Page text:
Yes, we know where you click now

A new technology aimed at monitoring the way we surf is set to bring TV-style rating wars to the internet
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The Independent Online

Web surfers who value their privacy will have to contend with a new measurement system launched in the UK last week that aims to make internet use as easy to track as TV viewing.

The groundbreaking system, which not only monitors which sites people are going to and how often, also tracks who is visiting and how they've got there. The company behind it claims it will be able to measure over 90 per cent of the world's internet audience in more than 30 countries by the end of next year.

The system has been developed by ACNielsen, which is 80 per cent owned by research giant ACNielsen and 20 per cent owned by NetRatings, a Silicon Valley start-up. NetRatings has developed an application, known as Insight, which allows the detailed tracking the new system guarantees.

Insight can be run on an everyday PC and tracks every click made by the user to gather a diverse selection of information which is then relayed back to the system's control centre in California via the net. As well as monitoring which sites are visited, it also gathers information on which advertising (if any) has been viewed, and whether the surfer conducted a commercial transaction via the web. "It's a very powerful piece of proprietary technology which we believe will make us the world leader in on-line traffic measurement," says Bill Pulver, president of ACNielsen

The approach is similar to the panel-based research used by TV audience measurement systems around the world - such as Barb in the UK - although on a much larger scale. A selection of internet users has been recruited to mirror the profile of the total number of surfers in each country. Each panelist is asked to install the Insight software on their computer, and the program tracks their surfing in real time.

"A number of (other) measurement techniques have been developed," Pulver admits. Some are "site-centric" - logging hits, but these are unable to distinguish between people visiting a site for the first time and those who return many times. Other systems, meanwhile, have been unable to incorporate demographic details. But, Pulver adds: "It is possible for different visitors to a single internet site to view different banner ads depending on whether they have visited that site before. Until now it has not been possible for measurement systems to distinguish between these."

The relevance of Insight is that currently, the vast majority of websites fall into one of two models - advertising and promotional, or e-commerce. Advertising is already a major business with online advertising spend expected to total $24bn by 2003, one estimate suggests. E-commerce, meanwhile, is set for massive growth - estimates for its value in two years' time range from a modest trillion dollars to between two and three trillion.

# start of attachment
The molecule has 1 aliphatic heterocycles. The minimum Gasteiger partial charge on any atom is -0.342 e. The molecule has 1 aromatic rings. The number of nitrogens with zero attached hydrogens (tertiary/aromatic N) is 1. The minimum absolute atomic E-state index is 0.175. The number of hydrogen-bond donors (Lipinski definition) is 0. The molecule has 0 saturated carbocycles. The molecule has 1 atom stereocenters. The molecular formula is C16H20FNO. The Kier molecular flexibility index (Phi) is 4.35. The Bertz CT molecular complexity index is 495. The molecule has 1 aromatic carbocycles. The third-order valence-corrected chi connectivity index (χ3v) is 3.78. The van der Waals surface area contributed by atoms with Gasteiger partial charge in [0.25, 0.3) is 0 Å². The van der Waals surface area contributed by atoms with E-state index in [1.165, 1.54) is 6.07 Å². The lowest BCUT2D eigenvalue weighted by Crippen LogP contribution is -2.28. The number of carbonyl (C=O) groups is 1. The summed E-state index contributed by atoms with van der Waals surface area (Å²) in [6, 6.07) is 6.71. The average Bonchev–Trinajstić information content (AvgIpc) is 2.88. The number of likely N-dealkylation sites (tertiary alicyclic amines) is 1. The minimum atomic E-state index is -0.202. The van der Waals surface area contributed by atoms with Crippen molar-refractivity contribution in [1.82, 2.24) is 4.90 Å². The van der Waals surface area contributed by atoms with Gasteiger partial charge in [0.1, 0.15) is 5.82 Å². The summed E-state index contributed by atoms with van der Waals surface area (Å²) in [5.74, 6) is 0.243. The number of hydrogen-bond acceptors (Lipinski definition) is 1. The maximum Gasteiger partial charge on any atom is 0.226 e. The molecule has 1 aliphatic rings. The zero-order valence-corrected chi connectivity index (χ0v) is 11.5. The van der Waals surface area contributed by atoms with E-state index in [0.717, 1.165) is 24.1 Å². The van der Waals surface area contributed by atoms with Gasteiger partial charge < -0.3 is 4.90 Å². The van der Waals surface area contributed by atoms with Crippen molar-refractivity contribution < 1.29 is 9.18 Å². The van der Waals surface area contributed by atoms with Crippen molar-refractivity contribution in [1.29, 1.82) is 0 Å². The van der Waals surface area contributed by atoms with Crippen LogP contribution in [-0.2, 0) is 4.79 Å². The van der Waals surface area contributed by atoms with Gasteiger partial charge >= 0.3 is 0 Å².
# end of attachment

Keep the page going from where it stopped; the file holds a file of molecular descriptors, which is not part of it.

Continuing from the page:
"Both [advertising and e-commerce] require an understanding of demographics, and tracking of often-common elements - including number of views, and number of transactions," Pulver explains. "The only way to track both is from the panel perspective." As a result, he is confident Insight will become the industry standard for measuring internet use.

ACNielsen was launched last year in the US where 50,000 internet surfers are now monitored daily, round-the-clock. The UK panel involves 9,000 people. The aim is to grow the survey worldwide from the current level of 90,000 people in seven countries to 250,000 people in more than 30 countries by the end of 2001. If it can meet this target, ACNielsen will be able to provide information covering 90 per cent of world internet use, Pulver claims. Worldwide, this will cost the company some $50m in investment over two years.

Latest figures taken from Insight data from the US and preliminary data gleaned by ACNeilsen in the UK during February show some intriguing differences and similarities between the two markets. In the US, 130 million people are now on the net; the UK figure is 16.5 million. In the US, the average surfing session lasts 30 minutes - the same as in the UK, but American surfers are likely to have more sessions a month - 18 compared with the UK's 12.

The busiest times for net use in the US (where ACNielsen monitors both home surfing and office-based internet use) is 7pm midweek - typically, Tuesday and Wednesday evenings. Lunchtimes are also busy. Luckily for those who value their privacy, the system is not yet able to distinguish between individuals' net use for professional and personal use - at least, not yet.